This week I heard an insightful podcast interview with psychologist Per Espen Stoknes, author of the book “What We Think About When We Try Not to Think About Global Warming”.
In the book and the podcast, the author lays out what he calls the climate paradox – the more we know about climate change the less convinced we are that it’s real and the less action we take to fix the problem.
In a nutshell, Per’s main point is that we’ve been doing it wrong. Scientists, the media, and chart-loving engineers like me have mostly been communicating about climate change by speaking directly to the head (our rational mind) with numbers and charts, while ignoring the heart (our feelings, tribal connections, imaginations, and love of a good story).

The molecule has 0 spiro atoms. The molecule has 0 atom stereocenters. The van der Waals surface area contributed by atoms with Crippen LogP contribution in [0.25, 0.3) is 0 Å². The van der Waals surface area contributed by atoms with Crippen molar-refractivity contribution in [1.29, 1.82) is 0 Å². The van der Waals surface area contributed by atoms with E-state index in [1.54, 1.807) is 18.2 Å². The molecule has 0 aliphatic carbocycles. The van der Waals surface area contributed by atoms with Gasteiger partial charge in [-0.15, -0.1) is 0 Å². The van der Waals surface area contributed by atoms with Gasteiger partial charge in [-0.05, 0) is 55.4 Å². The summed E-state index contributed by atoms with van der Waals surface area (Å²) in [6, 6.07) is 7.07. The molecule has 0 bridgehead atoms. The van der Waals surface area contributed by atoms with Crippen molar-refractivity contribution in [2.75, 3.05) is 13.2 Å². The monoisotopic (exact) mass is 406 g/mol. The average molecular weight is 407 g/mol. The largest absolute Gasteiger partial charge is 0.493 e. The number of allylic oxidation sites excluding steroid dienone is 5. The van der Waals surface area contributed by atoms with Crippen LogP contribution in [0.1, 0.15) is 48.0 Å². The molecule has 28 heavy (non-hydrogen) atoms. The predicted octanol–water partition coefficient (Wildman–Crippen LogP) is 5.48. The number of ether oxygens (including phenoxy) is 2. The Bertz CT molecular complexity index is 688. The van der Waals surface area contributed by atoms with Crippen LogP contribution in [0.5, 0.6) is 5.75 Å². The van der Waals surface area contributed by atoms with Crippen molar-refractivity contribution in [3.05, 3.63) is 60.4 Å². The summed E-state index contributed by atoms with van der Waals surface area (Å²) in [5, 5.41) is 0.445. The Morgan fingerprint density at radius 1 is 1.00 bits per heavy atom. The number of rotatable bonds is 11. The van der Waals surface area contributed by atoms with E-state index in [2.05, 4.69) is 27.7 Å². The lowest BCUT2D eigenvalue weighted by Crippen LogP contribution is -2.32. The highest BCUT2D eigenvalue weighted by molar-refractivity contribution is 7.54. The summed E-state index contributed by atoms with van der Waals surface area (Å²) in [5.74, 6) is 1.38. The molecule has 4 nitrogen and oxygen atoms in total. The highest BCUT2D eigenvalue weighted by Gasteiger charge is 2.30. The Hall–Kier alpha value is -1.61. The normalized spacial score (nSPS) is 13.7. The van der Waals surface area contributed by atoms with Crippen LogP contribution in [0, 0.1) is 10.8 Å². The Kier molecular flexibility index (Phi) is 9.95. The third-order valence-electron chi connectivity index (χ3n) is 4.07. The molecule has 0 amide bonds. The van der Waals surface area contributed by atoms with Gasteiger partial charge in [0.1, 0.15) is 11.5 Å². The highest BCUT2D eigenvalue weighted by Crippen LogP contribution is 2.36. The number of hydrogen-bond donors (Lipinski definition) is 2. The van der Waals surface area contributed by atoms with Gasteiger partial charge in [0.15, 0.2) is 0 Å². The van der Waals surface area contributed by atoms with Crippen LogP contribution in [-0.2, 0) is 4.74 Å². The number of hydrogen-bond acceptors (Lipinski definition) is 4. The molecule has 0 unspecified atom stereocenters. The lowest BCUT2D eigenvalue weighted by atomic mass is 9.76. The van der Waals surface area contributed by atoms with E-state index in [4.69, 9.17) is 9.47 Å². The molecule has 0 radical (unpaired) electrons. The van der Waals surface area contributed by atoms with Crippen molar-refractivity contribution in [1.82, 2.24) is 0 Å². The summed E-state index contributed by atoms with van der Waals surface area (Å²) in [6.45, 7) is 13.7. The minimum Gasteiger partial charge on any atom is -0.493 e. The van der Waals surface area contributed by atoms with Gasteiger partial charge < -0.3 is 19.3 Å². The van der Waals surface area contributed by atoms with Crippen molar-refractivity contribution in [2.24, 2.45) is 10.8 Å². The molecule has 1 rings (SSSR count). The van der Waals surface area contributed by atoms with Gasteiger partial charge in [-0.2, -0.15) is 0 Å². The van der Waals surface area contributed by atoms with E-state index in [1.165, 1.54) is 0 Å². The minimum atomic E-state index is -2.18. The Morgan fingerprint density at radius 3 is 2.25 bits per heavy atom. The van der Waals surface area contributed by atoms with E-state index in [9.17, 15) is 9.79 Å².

“We have to make the climate message more social – if you only talk about glaziers and arctic ice or polar bears or Bangladesh or Pacific Islands, it’s way far for me. But if it’s something that happens in my network with something that people that I care about. Then suddenly it feels much more near and more personal, and more– Urgent too, because it’s here and now in a way.”
Here’s to catching our hearts up with our charts.